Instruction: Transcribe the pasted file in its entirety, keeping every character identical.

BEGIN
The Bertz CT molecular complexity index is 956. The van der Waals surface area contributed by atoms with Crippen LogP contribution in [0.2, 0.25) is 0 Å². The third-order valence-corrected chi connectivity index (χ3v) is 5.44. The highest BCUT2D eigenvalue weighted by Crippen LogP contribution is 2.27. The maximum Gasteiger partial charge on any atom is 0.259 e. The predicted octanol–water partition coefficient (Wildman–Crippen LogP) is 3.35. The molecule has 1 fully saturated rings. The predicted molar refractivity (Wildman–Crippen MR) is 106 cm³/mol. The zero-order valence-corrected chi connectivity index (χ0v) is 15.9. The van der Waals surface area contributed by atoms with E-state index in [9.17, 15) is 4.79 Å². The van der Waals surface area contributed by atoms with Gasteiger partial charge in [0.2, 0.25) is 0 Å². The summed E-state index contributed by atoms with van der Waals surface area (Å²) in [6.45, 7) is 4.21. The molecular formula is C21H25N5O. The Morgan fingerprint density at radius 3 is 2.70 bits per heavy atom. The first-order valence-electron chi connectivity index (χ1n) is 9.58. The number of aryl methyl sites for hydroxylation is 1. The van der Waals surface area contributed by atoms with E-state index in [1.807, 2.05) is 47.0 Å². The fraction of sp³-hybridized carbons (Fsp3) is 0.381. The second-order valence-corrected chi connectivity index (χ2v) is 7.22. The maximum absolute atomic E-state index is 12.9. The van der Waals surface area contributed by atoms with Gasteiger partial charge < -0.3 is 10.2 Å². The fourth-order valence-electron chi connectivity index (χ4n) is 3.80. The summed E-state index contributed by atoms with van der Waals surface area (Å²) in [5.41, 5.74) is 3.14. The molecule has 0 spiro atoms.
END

The Bertz CT molecular complexity index is 956. The van der Waals surface area contributed by atoms with Crippen LogP contribution in [0.2, 0.25) is 0 Å². The third-order valence-corrected chi connectivity index (χ3v) is 5.44. The highest BCUT2D eigenvalue weighted by Crippen LogP contribution is 2.27. The maximum Gasteiger partial charge on any atom is 0.259 e. The predicted octanol–water partition coefficient (Wildman–Crippen LogP) is 3.35. The molecule has 1 fully saturated rings. The predicted molar refractivity (Wildman–Crippen MR) is 106 cm³/mol. The zero-order valence-corrected chi connectivity index (χ0v) is 15.9. The van der Waals surface area contributed by atoms with E-state index in [9.17, 15) is 4.79 Å². The van der Waals surface area contributed by atoms with Gasteiger partial charge in [0.2, 0.25) is 0 Å². The summed E-state index contributed by atoms with van der Waals surface area (Å²) in [6.45, 7) is 4.21. The molecular formula is C21H25N5O. The Morgan fingerprint density at radius 3 is 2.70 bits per heavy atom. The first-order valence-electron chi connectivity index (χ1n) is 9.58. The number of aryl methyl sites for hydroxylation is 1. The van der Waals surface area contributed by atoms with E-state index in [1.807, 2.05) is 47.0 Å². The fraction of sp³-hybridized carbons (Fsp3) is 0.381. The second-order valence-corrected chi connectivity index (χ2v) is 7.22. The maximum absolute atomic E-state index is 12.9. The van der Waals surface area contributed by atoms with Gasteiger partial charge < -0.3 is 10.2 Å². The fourth-order valence-electron chi connectivity index (χ4n) is 3.80. The summed E-state index contributed by atoms with van der Waals surface area (Å²) in [5.41, 5.74) is 3.14. The molecule has 0 spiro atoms.